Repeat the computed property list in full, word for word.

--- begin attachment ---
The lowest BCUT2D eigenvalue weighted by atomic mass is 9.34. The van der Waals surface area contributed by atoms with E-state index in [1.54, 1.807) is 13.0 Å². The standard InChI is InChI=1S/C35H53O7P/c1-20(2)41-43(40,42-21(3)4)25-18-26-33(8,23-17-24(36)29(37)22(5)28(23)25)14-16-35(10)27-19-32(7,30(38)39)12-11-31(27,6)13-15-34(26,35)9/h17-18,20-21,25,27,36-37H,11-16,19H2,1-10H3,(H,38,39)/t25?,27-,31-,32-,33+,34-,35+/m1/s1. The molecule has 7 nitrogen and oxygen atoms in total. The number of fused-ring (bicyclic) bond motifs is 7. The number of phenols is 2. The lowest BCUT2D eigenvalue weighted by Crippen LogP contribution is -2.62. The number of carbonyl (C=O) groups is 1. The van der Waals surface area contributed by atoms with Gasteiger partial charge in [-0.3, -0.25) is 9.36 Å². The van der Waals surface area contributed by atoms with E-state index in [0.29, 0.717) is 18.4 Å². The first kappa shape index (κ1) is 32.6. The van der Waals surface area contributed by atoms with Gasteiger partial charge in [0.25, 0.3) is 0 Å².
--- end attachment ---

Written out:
The lowest BCUT2D eigenvalue weighted by atomic mass is 9.34. The van der Waals surface area contributed by atoms with E-state index in [1.54, 1.807) is 13.0 Å². The standard InChI is InChI=1S/C35H53O7P/c1-20(2)41-43(40,42-21(3)4)25-18-26-33(8,23-17-24(36)29(37)22(5)28(23)25)14-16-35(10)27-19-32(7,30(38)39)12-11-31(27,6)13-15-34(26,35)9/h17-18,20-21,25,27,36-37H,11-16,19H2,1-10H3,(H,38,39)/t25?,27-,31-,32-,33+,34-,35+/m1/s1. The molecule has 7 nitrogen and oxygen atoms in total. The number of fused-ring (bicyclic) bond motifs is 7. The number of phenols is 2. The lowest BCUT2D eigenvalue weighted by Crippen LogP contribution is -2.62. The number of carbonyl (C=O) groups is 1. The van der Waals surface area contributed by atoms with Gasteiger partial charge in [-0.3, -0.25) is 9.36 Å². The van der Waals surface area contributed by atoms with E-state index in [0.29, 0.717) is 18.4 Å². The first kappa shape index (κ1) is 32.6. The van der Waals surface area contributed by atoms with Gasteiger partial charge in [0.25, 0.3) is 0 Å².